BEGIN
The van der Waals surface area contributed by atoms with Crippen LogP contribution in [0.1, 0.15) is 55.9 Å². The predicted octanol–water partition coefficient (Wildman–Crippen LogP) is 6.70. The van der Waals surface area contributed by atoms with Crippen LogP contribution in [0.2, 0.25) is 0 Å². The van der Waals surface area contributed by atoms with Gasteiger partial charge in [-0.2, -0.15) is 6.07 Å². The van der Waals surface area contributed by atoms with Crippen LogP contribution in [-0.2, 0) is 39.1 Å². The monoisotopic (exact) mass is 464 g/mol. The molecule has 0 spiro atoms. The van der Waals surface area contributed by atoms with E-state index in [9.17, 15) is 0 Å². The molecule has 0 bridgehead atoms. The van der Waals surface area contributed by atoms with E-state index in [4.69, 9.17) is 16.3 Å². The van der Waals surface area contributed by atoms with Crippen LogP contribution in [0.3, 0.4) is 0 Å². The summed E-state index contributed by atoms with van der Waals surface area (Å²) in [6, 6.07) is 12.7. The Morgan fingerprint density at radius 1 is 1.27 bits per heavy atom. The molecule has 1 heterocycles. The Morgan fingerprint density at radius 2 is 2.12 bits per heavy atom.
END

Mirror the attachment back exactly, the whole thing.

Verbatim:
The van der Waals surface area contributed by atoms with Crippen LogP contribution in [0.1, 0.15) is 55.9 Å². The predicted octanol–water partition coefficient (Wildman–Crippen LogP) is 6.70. The van der Waals surface area contributed by atoms with Crippen LogP contribution in [0.2, 0.25) is 0 Å². The van der Waals surface area contributed by atoms with Gasteiger partial charge in [-0.2, -0.15) is 6.07 Å². The van der Waals surface area contributed by atoms with Crippen LogP contribution in [-0.2, 0) is 39.1 Å². The monoisotopic (exact) mass is 464 g/mol. The molecule has 0 spiro atoms. The van der Waals surface area contributed by atoms with E-state index in [9.17, 15) is 0 Å². The molecule has 0 bridgehead atoms. The van der Waals surface area contributed by atoms with E-state index in [4.69, 9.17) is 16.3 Å². The van der Waals surface area contributed by atoms with Crippen LogP contribution in [0.3, 0.4) is 0 Å². The summed E-state index contributed by atoms with van der Waals surface area (Å²) in [6, 6.07) is 12.7. The Morgan fingerprint density at radius 1 is 1.27 bits per heavy atom. The molecule has 1 heterocycles. The Morgan fingerprint density at radius 2 is 2.12 bits per heavy atom.